Like many of the bands that sprang up in England during the first half of the '60s, the Who were heavily influenced by American R&B music. But they had something most of them did not: a guitar-slinging songwriter whose aspirations went beyond the usual songs about cars and girls. Pete Townshend first revealed his intentions on the Who’s 1965 single ‘My Generation,’ which became a timeless anthem for kids who didn’t want to end up like their parents. Over the next few years, the songs got bigger and more ambitious, culminating in 1969’s ‘Tommy,’ a hugely influential rock opera. They followed it up with one of rock’s true masterpieces, ‘Who’s Next.’ By the end of the ‘70s, drummer Keith Moon was dead and the group’s classic era closed.
The Who Release New Song, 'I Don’t Wanna Get Wise'
Band also revealed details on four bonus tracks from their upcoming album.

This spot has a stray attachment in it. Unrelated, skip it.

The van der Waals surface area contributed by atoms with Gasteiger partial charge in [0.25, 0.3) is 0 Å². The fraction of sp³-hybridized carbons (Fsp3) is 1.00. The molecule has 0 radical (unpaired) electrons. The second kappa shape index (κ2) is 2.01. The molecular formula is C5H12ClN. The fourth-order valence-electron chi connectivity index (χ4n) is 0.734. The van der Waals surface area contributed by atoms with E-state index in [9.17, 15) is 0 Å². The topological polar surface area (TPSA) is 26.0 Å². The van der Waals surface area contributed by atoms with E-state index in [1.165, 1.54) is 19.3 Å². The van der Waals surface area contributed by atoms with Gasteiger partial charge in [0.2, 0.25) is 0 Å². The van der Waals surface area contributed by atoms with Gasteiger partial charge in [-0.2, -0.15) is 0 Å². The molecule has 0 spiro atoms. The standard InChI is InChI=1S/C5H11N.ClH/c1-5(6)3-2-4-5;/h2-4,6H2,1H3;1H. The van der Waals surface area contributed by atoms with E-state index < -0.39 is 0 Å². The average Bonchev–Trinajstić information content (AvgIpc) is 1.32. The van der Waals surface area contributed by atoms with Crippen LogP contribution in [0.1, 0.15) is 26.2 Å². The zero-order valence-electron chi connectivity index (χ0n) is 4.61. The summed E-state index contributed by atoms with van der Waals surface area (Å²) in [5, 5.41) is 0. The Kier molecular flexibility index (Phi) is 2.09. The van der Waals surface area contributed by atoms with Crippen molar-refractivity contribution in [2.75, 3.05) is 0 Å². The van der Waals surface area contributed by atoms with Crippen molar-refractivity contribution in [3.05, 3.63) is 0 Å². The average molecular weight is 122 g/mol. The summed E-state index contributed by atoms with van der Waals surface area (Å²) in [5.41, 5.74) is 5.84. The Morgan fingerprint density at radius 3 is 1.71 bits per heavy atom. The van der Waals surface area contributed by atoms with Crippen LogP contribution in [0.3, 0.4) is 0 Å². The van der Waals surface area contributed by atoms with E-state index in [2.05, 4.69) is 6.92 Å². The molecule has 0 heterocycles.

How Pete Townshend's 'Floss' Changed From a Musical to a Book
The Who guitarist originally planned to make another rock opera, before pivoting to create his first novel.
Listen to the Who's New Single, ‘All This Music Must Fade’
Track appears on upcoming album ‘Who,’ which Roger Daltrey says compares with ‘Quadrophenia.’
The Who and Aerosmith Call Off Shows Over Singers’ Voices
Roger Daltrey and Steven Tyler both suffer health issues.
The Who Postpone Show After Roger Daltrey Loses His Voice
Singer's vocal problems cut the concert short after eight songs.
Pete Townshend Reveals the Only Thing the Who Don’t Argue About
Guitarist discusses his changing relationship with Roger Daltrey.